FIG. 10 is a block diagram of a portable electronic device that includes a SRAM in accordance with the principles of the present invention; and
  • [0025]
    FIG. 11 is a block diagram of a network of portable electronic devices that include an SRAM in accordance with the principles of the present invention.
  • DETAILED DESCRIPTION
  • [0026]
    The schematic diagram of FIG. 2 is of an illustrative embodiment of an SRAM bitcell 200 in accordance with the principles of the present invention. In this illustrative embodiment a bistable circuit 202 performs the storage function associated with a conventional SRAM bitcell. A buffer circuit 204 is configured to buffer stored data during a read access. A float circuit 206 is configured to float the supply voltage to the bistable circuit 202.
  • [0027]
    The schematic diagram of FIG. 3 illustrates an embodiment of a subthreshold SRAM bitcell in accordance with the principles of the present invention. The operation of transistors M1 through M6 are as described in relation to the discussion of FIG. 1. The bitcell 300 comprises a bi-stable flip-flop cell having a data storage node Q and a data bar storage node QB. The bi-stable flip-flop-cell preferably comprises a two inverter arrangement where the output of each inverter is coupled to the input of the other inverter. More specifically, the first inverter INV1 includes a pull-up transistor M3 and a pull-down transistor M1. The second inverter INV2 includes a pull-up transistor M6 and a pull-down transistor M4. The pull-up transistors are typically p-channel, or PMOS, transistors, and the pull-down transistors are typically n-channel, or NMOS, transistors. In this illustrative embodiment the pull-up transistors M3, M9 and M6 are connected through their sources to a virtual supply voltage rail VVDD. As described in greater detail in the discussion related to FIG. 5, in this illustrative embodiment the virtual supply voltage rail is connected through float circuitry to a supply voltage rail Vdd. Other supply-floating connections, such as floating the connection between the pulldown transistors' drains and a reference or “ground” rail are contemplated within the scope of this invention.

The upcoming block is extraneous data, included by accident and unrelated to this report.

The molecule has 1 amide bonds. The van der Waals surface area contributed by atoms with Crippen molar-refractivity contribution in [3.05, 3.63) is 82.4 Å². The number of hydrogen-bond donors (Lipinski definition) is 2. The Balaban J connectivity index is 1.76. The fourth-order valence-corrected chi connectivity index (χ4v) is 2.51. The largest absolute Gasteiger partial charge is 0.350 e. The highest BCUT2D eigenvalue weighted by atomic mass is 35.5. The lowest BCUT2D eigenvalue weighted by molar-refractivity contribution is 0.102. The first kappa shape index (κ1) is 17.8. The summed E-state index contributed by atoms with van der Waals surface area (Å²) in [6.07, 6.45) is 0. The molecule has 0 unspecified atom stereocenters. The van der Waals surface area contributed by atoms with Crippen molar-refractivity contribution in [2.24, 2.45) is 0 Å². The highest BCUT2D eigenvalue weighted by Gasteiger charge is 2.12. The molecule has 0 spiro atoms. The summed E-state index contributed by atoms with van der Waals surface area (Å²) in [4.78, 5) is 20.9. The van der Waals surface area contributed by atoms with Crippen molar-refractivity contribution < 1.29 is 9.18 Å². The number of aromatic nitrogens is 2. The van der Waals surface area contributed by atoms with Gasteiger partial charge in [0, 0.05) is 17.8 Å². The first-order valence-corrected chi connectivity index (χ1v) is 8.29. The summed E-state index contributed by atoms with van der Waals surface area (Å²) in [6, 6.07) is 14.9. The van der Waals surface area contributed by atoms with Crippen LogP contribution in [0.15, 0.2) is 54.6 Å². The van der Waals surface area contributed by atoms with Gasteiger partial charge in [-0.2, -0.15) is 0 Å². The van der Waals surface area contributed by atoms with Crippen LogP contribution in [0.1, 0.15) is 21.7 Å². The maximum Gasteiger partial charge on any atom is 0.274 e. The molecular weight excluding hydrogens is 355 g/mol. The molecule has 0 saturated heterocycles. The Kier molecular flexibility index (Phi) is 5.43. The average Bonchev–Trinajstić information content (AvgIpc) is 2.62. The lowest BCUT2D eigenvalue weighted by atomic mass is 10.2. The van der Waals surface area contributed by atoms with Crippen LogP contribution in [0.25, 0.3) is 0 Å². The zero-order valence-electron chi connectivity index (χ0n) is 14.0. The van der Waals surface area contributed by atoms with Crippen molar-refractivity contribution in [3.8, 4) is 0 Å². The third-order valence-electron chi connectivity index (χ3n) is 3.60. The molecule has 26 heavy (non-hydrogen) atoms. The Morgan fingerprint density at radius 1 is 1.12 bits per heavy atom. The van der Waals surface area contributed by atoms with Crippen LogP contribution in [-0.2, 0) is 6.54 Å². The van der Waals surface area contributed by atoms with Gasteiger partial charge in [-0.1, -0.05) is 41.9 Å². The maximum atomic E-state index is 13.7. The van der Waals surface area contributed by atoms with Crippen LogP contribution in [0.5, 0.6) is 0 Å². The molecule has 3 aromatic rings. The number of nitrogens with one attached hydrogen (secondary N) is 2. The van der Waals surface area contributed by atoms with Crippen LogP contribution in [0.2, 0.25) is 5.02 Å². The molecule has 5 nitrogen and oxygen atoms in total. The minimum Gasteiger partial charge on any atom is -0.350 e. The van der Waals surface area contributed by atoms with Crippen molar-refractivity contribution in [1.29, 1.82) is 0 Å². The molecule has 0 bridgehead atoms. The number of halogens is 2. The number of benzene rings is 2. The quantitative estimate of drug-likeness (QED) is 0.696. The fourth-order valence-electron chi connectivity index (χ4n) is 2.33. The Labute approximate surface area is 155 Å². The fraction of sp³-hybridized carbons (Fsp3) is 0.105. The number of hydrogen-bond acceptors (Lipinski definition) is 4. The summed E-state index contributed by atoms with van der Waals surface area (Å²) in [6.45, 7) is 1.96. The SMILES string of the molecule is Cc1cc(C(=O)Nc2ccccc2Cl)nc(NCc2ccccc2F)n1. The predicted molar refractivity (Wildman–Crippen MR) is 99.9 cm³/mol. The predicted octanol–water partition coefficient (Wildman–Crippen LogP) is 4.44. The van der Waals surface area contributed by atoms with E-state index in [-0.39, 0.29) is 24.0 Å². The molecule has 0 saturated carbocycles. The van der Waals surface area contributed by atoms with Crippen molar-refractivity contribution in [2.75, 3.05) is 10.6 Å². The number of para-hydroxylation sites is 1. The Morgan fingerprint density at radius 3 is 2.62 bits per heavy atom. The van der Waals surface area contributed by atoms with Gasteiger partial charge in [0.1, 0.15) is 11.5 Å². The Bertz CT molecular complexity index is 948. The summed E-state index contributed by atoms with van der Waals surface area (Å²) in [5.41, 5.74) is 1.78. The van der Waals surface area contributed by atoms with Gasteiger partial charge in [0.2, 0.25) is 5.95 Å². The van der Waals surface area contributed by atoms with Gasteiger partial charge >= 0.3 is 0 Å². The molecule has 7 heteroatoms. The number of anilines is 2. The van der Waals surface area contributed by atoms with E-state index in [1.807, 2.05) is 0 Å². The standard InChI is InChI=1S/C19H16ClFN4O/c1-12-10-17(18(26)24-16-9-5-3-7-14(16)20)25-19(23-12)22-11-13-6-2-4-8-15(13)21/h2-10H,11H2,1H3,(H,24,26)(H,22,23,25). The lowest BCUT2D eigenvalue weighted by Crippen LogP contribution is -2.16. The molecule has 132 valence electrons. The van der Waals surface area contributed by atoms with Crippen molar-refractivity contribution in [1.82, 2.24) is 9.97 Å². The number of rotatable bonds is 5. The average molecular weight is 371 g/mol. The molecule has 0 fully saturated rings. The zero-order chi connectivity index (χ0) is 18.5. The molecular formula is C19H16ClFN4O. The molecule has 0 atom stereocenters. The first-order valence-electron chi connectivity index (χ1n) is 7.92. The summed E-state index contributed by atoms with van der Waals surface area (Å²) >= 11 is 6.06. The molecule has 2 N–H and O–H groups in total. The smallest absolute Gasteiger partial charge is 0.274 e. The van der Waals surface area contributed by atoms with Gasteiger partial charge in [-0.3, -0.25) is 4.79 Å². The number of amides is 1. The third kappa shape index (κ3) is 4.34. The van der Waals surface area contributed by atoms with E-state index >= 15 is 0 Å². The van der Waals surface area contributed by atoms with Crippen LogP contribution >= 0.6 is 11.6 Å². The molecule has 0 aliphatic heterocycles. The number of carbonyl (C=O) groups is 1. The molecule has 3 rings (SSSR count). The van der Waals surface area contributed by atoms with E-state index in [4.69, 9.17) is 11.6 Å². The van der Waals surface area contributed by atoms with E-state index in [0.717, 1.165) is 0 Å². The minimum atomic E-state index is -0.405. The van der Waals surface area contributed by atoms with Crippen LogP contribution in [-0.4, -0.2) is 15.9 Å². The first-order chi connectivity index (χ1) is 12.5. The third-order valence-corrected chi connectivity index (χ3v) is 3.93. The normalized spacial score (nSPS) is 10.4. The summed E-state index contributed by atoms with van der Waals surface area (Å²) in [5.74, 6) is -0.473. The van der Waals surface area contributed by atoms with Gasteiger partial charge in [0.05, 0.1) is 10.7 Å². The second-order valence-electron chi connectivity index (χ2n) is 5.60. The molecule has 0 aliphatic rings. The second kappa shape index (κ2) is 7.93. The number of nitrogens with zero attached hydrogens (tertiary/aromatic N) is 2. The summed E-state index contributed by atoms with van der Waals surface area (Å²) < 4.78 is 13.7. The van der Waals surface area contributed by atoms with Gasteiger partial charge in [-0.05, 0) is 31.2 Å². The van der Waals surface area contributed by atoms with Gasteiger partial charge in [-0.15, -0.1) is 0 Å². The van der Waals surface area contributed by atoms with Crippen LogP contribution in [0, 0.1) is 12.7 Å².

• [0028]
    The bi-stable inverter pair (INV1, INV2) can maintain either of two states: Q at a low voltage (VSS), and QB at a high voltage (VCC), or Q at a high voltage (VSS), and QB at a low voltage (VCC). The inverters will maintain either state indefinitely in the absence of an external disruption. Access transistors M2 and M5 gate external access to the bi-stable pair. Write access to the cell 300 occurs through the access transistors, M2 and M5, from the write bitlines, BL and BLB. In accordance with the principles of the present invention, a buffer is included for use during read operations. In this illustrative embodiment, the buffer includes transistors M7, M8, M9, and M10 configured for operation as follows. Read access is single-ended and occurs on a separate bitline, RBL, which is precharged prior to read access. The wordline for read is distinct from the write wordline. By separating the read and write wordlines and bitlines, a memory using this bitcell can have distinct read and write ports. Since a 6T bitcell does not have this feature, the 10T bitcell is in some ways more accurately compared to an 6T dual-port bitcell (6T bitcell with two pairs of access transistors and bitlines).
  • [0029]
    Both M2 and M5 are controlled by the word line WL signal. If WL is low, then both M2 and M5 are OFF. The bi-stable inverter storage nodes are then isolated from the bit line BL and BLB signals and will simply maintain the current state. If WL is high, then both M2 and M5 are ON causing BL to be coupled to QB and BLB to be coupled to Q. If the WL assertion is due to a READ operation, then the BL and BLB signals are high impedance and the charge on Q and on QB are coupled onto the BLB and BL buses, respectively, for sensing. If the WL assertion is due to a WRITE operation, then the BL and BLB signals are low impedance and are driven to opposite states. These states are driven into the bi-stable pair to update the states of Q and QB.
  • [0030]